by Robert Arvay, Contributing Writer
A few days ago, I happened to meet an American veteran of World War II. As I try always to do in such encounters, I shook his hand, and said, “Thank you for my freedom. I enjoy it every day.”
For me, those words will never become trite or automatic for two reasons. One, I genuinely mean them. Two, sadly, the number of these veterans is daily decreasing by enormous numbers as they pass from this earth to their heavenly reward. The day will come when we have no more of them to thank personally.
Few of us fully appreciate the enormous sacrifice made to keep us free. Had these men not put their lives on the line, had they not prevailed, our lives today would be a living hell. We would be slaves to ruthless, evil dictators who casually slaughter millions, torture countless innocent victims, and enslave their captives under the most cruel of conditions.
About one-third of a million of our American heroes never returned from the battlefields where they saved us from that wretched fate. Their graves form oceans of white crosses and stars of David on foreign soil. Their widows grieved, and thousands of orphans never knew their fathers. Many thousands of brave men lost arms and legs, or were blinded, maimed and disfigured. The totality of the sacrifice is incalculable. Our allies from many other nations also gave their all.
We are the heirs of freedom, bought for us at a horrific price. Today, while we enjoy our liberty, too many of us are unaware how fragile is that precious thing called freedom. It really and truly could be taken from us with shocking suddenness, and replaced with chains and barbed wire, not only for us, but for our children as well.
“Freedom is never more than one generation away from extinction. We didn’t pass it to our children in the bloodstream. It must be fought for, protected, and handed on for them to do the same, or one day we will spend our sunset years telling our children and our children’s children what it was once like in the United States where men were free.” ― Ronald Reagan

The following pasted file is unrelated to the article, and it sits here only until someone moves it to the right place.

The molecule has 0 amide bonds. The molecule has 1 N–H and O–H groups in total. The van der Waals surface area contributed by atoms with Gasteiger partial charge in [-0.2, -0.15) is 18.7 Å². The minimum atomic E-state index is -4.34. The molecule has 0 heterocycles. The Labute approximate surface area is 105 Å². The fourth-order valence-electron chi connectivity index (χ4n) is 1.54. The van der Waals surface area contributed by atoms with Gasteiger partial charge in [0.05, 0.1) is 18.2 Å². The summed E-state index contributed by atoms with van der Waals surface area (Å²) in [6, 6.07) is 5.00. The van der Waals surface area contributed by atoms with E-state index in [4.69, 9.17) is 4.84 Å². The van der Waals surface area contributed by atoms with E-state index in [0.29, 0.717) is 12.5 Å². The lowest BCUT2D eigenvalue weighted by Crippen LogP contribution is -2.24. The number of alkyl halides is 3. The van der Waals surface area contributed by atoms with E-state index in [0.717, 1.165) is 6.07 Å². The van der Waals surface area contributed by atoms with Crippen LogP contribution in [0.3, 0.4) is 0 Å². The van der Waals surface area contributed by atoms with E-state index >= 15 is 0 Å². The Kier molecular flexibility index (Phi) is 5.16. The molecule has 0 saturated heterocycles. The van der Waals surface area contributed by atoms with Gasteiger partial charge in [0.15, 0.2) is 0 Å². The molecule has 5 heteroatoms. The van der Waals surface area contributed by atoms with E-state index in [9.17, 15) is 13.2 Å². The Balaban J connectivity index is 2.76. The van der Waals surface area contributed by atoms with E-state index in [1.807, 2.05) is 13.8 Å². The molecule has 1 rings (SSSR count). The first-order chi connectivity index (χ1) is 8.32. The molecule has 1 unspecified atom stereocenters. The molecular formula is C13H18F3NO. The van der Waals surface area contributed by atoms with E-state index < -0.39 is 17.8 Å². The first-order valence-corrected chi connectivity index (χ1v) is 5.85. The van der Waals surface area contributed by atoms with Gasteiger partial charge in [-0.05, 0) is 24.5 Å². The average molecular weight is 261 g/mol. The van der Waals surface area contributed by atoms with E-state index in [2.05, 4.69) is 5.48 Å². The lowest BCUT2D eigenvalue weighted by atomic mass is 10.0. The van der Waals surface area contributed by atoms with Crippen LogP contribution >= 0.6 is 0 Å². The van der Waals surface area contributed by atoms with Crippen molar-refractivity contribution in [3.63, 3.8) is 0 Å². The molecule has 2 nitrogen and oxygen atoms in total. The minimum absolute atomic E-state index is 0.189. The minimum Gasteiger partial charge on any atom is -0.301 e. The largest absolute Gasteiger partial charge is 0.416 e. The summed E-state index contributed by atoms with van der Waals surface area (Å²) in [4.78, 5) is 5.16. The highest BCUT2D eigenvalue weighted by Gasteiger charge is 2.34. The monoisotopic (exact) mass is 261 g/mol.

History records the great battles of World War II in terms of how many thousands of soldiers, sailors and airmen were pitted against the millions of enemy fighters. Indeed, this was the case. What history sometimes fails to tell us, however, is that many times the tide of a great battle was turned by the heroic action of one man, one squad, one crew, who faced death while refusing to retreat.
Many times, it was a single soldier, sometimes surrounded by the corpses of his fallen comrades, who held the line against onrushing hordes of enemy soldiers, their bayonettes seeking his heart. On land, sea and air these individual actions often turned back a ferocious enemy and saved the day.
One reason for this is that the American character, unlike that of our enemies, values individual effort. Enemy soldiers often refused to disregard tactical orders to adapt to changing situations, even when doing so might have won for them the battle. Americans, on the other hand, freely used their own individual initiative to improvise better strategies than those which they had been ordered to follow. Commanders not only allowed this, they expected it and rewarded it. As a consequence, even the lowest ranking American soldier could outwit enemy officers in the heat of battle, by doing the unexpected. All of this flowed from our culture of individuality and freedom, a culture which our enemies did not then, and do not now, share.
You have, no doubt, heard the poem about how a kingdom was lost for want of a nail. In America’s case, there were thousands of instances in which the actions of one man, or a very few, made all the difference, and changed the course of history. The lowliest private, the deck-swabbing sailor, or the tail gunner of an aircraft-there are remarkable accounts in each of these cases where one man, at great risk to his life, stood off a powerful force of enemy fighters, and preserved for us our freedom. In many cases, those men did not survive the encounter.
This focus on World War II in no way diminishes the heroism of Americans in all of our wars. Nor does it steal the glory from the Australian soldier, the British fighter pilot, the Canadian sailor, all of whom fought by the side of Americans in common cause.
My focus is, instead, personal. It kind of hurts me to see a frail, elderly man hobbling through a shopping mall, his baseball cap proudly announcing that he is a veteran of World War II, and being ignored, or in some cases even disrespected, by nearly everyone around him. We, who enjoy the fruits of this man’s heroic sacrifice, owe him better than that, much better by far. We also owe it to ourselves to show that respect.
We did not automatically win World War II. We could well have lost it. The consequence of defeat would have been unimaginably horrible. One man, symbolically speaking, prevented that. He might be that frail, elderly man you see in the mall.
Today, the world remains as dangerous a tinderbox as it was in the few years that preceded World War II. Freedom is as imperiled now as it was then. The next time you see a veteran, or an active duty serviceman, keep in mind that this one person might be the one man or woman who stands between you and tyranny. Thank him, or her, and appreciate what we have while we have it. Our grandchildren will, if we properly educate them, thank us.
I dedicate this to my father, Sergeant John Arvay, 1913-2001, 36th Infantry Division, World War II.